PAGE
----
The notion that tea and coffee are diuretic and don't count in your daily waterbalance, is an urban myth. At most, both are mildly diuretic (if any).
The assumption is based from an old study from 1928 with only three participants. While the small number of participants alone is a good reason to reject the study (it would never get published today) because the findings would lack any statistical power, the design is also questionable. You can find this story in reference 1 if you want to read it.
It is known that large amounts of caffeine indeed have a diuretic effect by increasing the blood flow to the kidneys and inhibiting the reabsorption of sodium. This leads to the outflow of water and an increased production of urine. See reference 2.
However, reference 3 found that this diuretic effect (which is only present at high concentrations of caffeine) diminishes due to tolerance when people regulary drink tea or coffee. They do not see any diuretic effect from normal tea, coffee or caffeinated beverages.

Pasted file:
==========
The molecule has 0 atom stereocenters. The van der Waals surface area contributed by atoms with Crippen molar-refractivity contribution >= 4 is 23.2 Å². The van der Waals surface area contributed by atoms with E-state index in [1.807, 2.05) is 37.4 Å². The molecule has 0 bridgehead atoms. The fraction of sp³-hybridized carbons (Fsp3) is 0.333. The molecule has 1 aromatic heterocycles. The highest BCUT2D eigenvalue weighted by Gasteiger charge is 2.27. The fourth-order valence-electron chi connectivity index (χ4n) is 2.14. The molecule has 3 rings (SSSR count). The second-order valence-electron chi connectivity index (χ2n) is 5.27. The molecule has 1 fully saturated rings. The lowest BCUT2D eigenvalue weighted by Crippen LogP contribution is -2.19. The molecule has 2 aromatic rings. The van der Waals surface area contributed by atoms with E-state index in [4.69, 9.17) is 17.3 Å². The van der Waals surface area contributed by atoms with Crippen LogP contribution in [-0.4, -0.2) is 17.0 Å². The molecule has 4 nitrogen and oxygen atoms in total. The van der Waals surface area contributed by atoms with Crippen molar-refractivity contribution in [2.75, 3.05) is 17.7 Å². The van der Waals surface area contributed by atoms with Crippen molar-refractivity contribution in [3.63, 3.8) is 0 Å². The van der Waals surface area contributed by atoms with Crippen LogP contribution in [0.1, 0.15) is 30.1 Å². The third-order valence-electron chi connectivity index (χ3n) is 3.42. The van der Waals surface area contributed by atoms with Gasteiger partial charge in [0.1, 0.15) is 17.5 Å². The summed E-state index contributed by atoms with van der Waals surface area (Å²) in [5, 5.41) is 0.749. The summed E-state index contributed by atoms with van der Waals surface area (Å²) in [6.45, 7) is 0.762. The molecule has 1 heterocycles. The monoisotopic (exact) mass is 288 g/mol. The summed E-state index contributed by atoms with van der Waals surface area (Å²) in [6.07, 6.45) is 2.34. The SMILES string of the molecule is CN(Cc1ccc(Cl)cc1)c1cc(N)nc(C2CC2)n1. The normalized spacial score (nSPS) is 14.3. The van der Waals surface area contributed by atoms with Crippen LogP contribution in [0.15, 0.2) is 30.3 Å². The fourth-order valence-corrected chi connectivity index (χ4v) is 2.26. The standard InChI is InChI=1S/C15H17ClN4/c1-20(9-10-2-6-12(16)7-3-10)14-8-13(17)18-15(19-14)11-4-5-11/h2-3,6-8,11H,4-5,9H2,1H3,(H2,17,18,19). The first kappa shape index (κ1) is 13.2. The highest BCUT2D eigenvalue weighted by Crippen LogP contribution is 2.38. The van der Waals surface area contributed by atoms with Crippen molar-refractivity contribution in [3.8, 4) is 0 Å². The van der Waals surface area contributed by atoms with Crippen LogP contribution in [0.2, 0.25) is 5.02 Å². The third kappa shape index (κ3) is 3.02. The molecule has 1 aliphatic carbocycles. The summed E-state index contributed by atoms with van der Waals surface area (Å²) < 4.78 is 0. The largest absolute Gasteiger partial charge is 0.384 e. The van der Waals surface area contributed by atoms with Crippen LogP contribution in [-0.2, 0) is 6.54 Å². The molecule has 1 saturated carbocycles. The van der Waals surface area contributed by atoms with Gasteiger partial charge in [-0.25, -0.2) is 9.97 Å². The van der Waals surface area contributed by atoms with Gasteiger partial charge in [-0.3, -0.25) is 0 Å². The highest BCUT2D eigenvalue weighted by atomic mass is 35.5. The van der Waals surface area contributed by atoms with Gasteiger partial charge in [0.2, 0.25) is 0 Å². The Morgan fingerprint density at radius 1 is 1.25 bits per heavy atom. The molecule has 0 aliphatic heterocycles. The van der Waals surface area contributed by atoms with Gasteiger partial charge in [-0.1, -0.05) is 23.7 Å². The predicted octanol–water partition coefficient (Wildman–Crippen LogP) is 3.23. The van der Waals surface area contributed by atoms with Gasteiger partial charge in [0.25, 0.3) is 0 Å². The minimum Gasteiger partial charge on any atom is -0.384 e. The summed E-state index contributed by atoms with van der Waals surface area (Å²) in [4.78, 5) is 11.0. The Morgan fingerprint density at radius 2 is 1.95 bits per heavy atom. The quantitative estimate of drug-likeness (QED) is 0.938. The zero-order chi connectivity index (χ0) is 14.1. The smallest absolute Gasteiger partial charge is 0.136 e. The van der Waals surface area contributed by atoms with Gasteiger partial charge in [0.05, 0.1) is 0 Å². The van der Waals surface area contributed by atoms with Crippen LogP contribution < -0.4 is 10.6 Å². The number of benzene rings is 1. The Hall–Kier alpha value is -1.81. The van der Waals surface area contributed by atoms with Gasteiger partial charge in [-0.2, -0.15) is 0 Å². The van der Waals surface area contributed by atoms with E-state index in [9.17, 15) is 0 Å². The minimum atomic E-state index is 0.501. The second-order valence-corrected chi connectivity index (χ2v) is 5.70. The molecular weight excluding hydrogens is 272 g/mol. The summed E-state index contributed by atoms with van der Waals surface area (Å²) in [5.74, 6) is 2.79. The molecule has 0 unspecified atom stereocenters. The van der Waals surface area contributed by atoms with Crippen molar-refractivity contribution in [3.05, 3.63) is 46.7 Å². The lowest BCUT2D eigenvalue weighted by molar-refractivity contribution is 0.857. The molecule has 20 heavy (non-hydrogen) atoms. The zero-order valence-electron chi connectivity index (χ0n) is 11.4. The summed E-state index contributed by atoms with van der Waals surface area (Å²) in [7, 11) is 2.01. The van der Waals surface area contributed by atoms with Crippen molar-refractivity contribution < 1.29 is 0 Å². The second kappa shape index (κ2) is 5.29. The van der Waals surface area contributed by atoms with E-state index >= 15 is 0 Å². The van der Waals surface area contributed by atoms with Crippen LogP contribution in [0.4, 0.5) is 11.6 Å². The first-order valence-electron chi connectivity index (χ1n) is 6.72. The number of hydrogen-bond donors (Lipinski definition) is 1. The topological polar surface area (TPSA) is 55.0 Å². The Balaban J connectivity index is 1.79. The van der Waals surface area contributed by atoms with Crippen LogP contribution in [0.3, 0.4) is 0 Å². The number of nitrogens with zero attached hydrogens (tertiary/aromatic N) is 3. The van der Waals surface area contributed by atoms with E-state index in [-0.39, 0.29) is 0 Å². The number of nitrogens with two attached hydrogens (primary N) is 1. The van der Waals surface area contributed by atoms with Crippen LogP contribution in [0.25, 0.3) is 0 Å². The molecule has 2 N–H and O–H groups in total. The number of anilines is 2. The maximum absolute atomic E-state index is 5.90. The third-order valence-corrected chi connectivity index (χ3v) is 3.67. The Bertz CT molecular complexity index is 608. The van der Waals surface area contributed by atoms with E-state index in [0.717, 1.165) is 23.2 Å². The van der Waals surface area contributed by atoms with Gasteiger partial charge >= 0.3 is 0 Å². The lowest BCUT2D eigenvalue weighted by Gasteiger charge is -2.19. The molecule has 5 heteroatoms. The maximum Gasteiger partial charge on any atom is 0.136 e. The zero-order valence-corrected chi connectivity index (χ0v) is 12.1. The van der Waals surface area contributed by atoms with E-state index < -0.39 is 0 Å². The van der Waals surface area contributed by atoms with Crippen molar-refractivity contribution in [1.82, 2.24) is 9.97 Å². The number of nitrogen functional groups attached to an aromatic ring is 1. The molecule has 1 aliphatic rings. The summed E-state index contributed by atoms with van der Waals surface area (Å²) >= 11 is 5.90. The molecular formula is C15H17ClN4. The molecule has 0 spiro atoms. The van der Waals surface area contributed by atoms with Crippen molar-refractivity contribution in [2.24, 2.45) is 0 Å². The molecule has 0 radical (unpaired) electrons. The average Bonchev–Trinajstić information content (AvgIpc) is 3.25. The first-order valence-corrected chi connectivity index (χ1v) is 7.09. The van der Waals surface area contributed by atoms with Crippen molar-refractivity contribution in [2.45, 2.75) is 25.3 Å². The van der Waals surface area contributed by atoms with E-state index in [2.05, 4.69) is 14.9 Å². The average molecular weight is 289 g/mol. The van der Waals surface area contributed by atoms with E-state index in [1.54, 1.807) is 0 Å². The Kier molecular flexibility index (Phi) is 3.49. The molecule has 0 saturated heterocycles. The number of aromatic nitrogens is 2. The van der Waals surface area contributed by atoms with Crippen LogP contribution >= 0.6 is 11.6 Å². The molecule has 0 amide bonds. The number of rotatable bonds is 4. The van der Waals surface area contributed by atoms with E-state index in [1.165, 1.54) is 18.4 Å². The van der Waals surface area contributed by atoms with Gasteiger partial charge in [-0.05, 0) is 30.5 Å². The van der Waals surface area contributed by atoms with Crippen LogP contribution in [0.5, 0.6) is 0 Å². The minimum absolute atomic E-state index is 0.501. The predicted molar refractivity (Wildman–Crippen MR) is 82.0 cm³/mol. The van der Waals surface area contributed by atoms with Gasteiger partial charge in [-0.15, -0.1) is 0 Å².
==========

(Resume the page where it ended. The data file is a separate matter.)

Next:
The explanation for this effect is most likely a misinterpretation of our observation. We seem to produce more urine when we drank tea or coffee, but we wrongly compare it to a time when we drunk nothing. If we would compare it with a time, when we drank the same amount of water, the effect (you have to pee more when you drank something) would be the same.
Drinking tea and coffee will therefore help to keep our waterbalance, as would water, juice or softdrinks.
- TOLERANCE AND CROSS-TOLERANCE IN THE HUMAN SUBJECT TO THE DIURETIC
EFFECT OF CAFFEINE, THEOBROMINE AND THEOPHYLLINE
- Caffeine and the Kidney: What Evidence Right Now?
- Caffeine ingestion and fluid balance: a review.